Q: Benita...what made you become a writer?
A: I don't believe I became a writer - I always was a writer! Perhaps it was the Little House on the Prairie books that first inspired me to get writing. I remember, when I was a little girl, writing a book about a girl named Lucy Larson. The story itself is long lost, but I know it began with her making a list of words that started with each of the letters of the alphabet. (I recall this because I thought myself very clever for using "Xerxes" rather than "xylophone," my usual go-to for X.) Later in the story, she went blind; hence why I think Little House was one of my earliest inspirations.
Q: What is your typical writing day like?
A: I generally set aside some time in the afternoon during which I snuggle up in bed with my laptop. I need to be comfortable to write. Depending on my mood, I write as little as a sentence or as much as two or three chapters. With Starscape, I found it took me about an hour to write one page, so three chapters is about my outer limit for one sitting.
Q: Do you outline? If so, how extensive are your outlines?
A: For my first draft of Starscape, I had an outline. However, the first draft turned out pretty awful! When I wrote the new version of the story, I knew, in general, where the story was going in the end, and I had some ideas for the middle, which I wrote down; but other than that, I no longer try to outline. It seems to make my writing dull and lifeless. And after all, Tolkien didn't outline - so why should I?!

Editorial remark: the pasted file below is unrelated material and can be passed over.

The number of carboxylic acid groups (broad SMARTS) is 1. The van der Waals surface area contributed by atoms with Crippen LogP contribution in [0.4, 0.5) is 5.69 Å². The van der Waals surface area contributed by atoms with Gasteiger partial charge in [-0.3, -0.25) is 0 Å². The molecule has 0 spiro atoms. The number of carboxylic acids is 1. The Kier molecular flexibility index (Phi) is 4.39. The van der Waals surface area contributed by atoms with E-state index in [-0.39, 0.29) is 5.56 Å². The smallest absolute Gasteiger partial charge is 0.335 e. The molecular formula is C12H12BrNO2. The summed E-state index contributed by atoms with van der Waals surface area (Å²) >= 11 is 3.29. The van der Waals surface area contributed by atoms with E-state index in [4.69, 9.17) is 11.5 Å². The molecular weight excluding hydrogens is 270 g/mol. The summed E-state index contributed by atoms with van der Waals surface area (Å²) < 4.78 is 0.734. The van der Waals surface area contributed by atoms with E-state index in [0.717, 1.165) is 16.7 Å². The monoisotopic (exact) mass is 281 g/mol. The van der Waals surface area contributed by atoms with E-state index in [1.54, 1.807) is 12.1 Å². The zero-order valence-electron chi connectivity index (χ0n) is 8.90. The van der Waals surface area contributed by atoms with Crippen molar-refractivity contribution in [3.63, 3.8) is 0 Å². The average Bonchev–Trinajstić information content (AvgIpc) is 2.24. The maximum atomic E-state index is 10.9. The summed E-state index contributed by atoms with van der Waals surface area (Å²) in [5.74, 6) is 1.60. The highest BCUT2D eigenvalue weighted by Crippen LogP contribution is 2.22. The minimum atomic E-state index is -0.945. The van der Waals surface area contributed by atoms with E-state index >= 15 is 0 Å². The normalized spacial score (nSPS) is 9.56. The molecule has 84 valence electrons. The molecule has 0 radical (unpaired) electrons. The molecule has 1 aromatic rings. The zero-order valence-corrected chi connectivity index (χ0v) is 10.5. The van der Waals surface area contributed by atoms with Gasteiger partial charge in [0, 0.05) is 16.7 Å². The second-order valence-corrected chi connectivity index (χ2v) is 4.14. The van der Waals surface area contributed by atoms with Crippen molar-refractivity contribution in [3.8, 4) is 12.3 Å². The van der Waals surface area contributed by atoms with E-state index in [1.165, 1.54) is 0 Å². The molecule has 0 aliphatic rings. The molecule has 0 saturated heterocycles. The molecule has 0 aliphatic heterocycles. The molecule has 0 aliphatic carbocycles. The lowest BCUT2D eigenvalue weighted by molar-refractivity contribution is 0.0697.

Q: How many revisions will you typically do on a novel?
A: Starscape went through three different versions. I tend to do my revising and editing as I go.
Q: What is your best tip for editing a manuscript?
A: Print the manuscript, put the pages into a Duo-Tang so it feels like a printed book, and then read it through, making notes of typos etc. I find it's very hard to edit well on a computer screen.
Q: Which writing habits and/or tricks of the trade have made you a better writer?
A: To be honest, I don't know. None have particularly influenced me, although I'm sure some of them have snuck into my mind and influenced me without my realizing it.
Q: Do you ever suffer through writer's block? If so, how do you fight it?
A: Oh, yes! Writer's block is my nemesis! When it attacks, I let the story sit for a few days, until I have a great idea for later in the story. A desire to get to that [later] part enables me to force myself to write whatever I'm stuck on.
Q: What drew you to write your preferred genre(s)?
A: I've gone through numerous preferred genres, historical fiction being a biggie in my tweens and early teens. Around that time, however, I read The Lord of the Rings for the first time. From then on I've loved fantasy.
Q: Do you utilize beta readers?
A: Four of my best friends, plus my two younger sisters, always want to read what I'm writing, so I suppose you could say that I do have beta readers. It's not a formal thing.
Q: In your most recently published novel, what's one scene you really enjoyed writing -- and why?